The increases in taxes will ultimately raise an estimated $380 million each year to be reinvested into the community, giving schools, hospitals and other community services the support they need.

Although these changes which may slow down property development and divert investments away from Victoria in the recovering Covid-19 economy, the Government is showing their confidence that Victoria is still a highly attractive investment destination even with the increases in taxes.

The changes do not affect residential land and the government is still supportive of local owner occupiers will not be affected by the increases. However, Local Victorians with substantial current landholdings need to be aware if the added taxes will be applicable to them.


  • If you have any queries regarding property in Victoria, please do not hesitate to contact us at any time at and 02 9267 4988.


In the budget announcement on 11 May 2021, the Australian government has introduced new measures to assist Australians to afford the purchase of their property.


The new Family Home Guarantee acts similarly to the First Home Loan Deposit Scheme where the government acts as a guarantor to single parents to allow them to purchase a property with as low as a 2% deposit! Successful applicants are also exempt from lenders mortgage insurance which usually applies to borrowers with low deposits. Over the next four years, 10,000 guarantees will be made available for the single parents to apply.


Who is eligible?

From 1 July 2021, the Family Home Guarantee for will be available to single parents who meet the following criteria:

  1. Australian Citizen with child dependants;
  2. Annual income of less than $125,000.00;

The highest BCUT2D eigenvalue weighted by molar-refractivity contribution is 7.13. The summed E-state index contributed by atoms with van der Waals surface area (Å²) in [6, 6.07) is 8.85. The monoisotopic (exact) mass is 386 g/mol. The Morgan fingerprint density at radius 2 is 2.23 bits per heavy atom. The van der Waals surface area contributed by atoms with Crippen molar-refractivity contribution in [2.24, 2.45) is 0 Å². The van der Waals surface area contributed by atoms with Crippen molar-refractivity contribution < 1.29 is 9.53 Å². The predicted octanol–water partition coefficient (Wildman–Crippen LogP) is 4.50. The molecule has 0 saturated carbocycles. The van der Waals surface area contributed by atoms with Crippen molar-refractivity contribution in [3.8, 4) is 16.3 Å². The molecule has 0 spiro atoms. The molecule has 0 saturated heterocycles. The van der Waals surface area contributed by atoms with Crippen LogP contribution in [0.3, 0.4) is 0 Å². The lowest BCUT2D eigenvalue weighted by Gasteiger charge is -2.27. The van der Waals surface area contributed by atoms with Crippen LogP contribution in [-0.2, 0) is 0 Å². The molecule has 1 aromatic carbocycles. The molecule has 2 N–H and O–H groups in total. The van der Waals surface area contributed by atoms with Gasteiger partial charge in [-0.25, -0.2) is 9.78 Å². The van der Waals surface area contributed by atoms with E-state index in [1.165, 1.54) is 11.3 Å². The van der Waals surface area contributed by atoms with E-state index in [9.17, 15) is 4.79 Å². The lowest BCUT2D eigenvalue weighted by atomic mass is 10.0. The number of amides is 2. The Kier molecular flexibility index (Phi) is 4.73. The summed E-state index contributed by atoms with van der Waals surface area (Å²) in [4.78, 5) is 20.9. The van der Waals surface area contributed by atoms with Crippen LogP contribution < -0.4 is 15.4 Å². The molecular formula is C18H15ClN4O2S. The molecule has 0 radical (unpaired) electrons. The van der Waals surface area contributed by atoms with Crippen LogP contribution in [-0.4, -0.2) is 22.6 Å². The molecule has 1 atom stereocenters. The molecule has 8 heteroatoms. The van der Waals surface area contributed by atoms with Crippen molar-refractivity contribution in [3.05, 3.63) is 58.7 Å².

3. Owner-occupier of the purchased property; and
  4. Build a new home or purchase existing home.


Buyer Beware!

However, applicants will also need to be aware of the following drawbacks:

  1. While being able to afford houses easier, only paying a 2% deposit on the property means that the applicants will be paying interests on a higher amount of mortgage.
  2. At the same time, applicants will need to prove that they will have the financial capabilities to afford the increased amount in order to be successful in their application.

The budget provides only a general outline of the grant, and the exact details of the guarantee may be subject to change when confirmed later on by the government.

Other announcements in the budget includes an increase in First Home Loan Deposit Scheme spots for purchases of new homes by 10,000 spots and maximum super voluntary contributions have been increased from 30000 to 50000.

We look forward to seeing the budget announced by the states to see if there are any further grants or incentive provided by the state governments.

If you have any queries regarding the above or about purchasing property in Australia, please do not hesitate to contact us at or 02 92674988 at any time.